No significant differences seen in physician vaccination rates across demographic groups, including region, gender, age
TUESDAY, June 15, 2021 (HealthDay News) — Ninety-six percent of physicians are fully vaccinated against COVID-19, according to the results of a survey conducted by the American Medical Association (AMA).
The survey was developed by the AMA and was fielded to 301 physicians, including 150 primary care physicians (PCPs) and 151 specialists, from June 3 to 8, 2021, to determine current COVID-19 vaccination rates.
According to the survey, 96 percent of physicians have been fully vaccinated for COVID-19; 64, 34, and 2 percent had received Pfizer-BioNTech, Moderna, and Johnson & Johnson/Janssen vaccines, respectively. Of the 11 physicians who were not vaccinated, five planned to get vaccinated. Concerns about the vaccine being too new and having unknown long-term effects were the most common reasons for not receiving the vaccine. No significant differences were observed in physician vaccination rates across demographic groups, including PCP versus specialist, region, gender, age, and race; there was a significant difference in vaccination rate among Hispanics and non-Hispanics (84 versus 97 percent, respectively).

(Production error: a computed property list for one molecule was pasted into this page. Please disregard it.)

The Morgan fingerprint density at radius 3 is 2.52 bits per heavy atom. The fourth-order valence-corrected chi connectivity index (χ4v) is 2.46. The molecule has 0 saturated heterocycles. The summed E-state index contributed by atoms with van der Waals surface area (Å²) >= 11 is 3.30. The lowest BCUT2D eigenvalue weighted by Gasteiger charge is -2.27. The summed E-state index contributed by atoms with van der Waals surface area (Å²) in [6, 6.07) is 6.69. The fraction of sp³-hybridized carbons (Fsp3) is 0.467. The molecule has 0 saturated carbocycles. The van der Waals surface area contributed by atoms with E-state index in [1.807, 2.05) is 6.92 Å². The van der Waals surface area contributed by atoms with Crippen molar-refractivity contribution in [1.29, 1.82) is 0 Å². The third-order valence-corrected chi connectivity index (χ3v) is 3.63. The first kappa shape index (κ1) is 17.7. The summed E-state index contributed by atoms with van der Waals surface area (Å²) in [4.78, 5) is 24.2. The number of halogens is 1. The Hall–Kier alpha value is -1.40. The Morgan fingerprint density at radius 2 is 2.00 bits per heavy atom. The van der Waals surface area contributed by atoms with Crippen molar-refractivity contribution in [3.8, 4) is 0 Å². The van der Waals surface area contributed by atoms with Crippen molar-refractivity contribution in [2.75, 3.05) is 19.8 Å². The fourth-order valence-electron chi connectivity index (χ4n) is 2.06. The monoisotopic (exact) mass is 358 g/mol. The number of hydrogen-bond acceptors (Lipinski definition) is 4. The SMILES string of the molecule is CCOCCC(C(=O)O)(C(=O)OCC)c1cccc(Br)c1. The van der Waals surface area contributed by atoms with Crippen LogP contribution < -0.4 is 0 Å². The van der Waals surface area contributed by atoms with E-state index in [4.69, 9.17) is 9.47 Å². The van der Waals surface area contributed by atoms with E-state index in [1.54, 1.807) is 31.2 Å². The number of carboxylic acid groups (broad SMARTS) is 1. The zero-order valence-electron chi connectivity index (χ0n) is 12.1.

“Practicing physicians across the country are leading by example, with an amazing uptake of the COVID-19 vaccines,” Susan R. Bailey, M.D., president of the AMA, said in a statement. “Physicians and clinicians are uniquely positioned to listen to and validate patient concerns, and one of the most powerful anecdotes a physician can offer is that they themselves have been vaccinated. You can take it from your doctor: the COVID-19 vaccines are safe and effective.”
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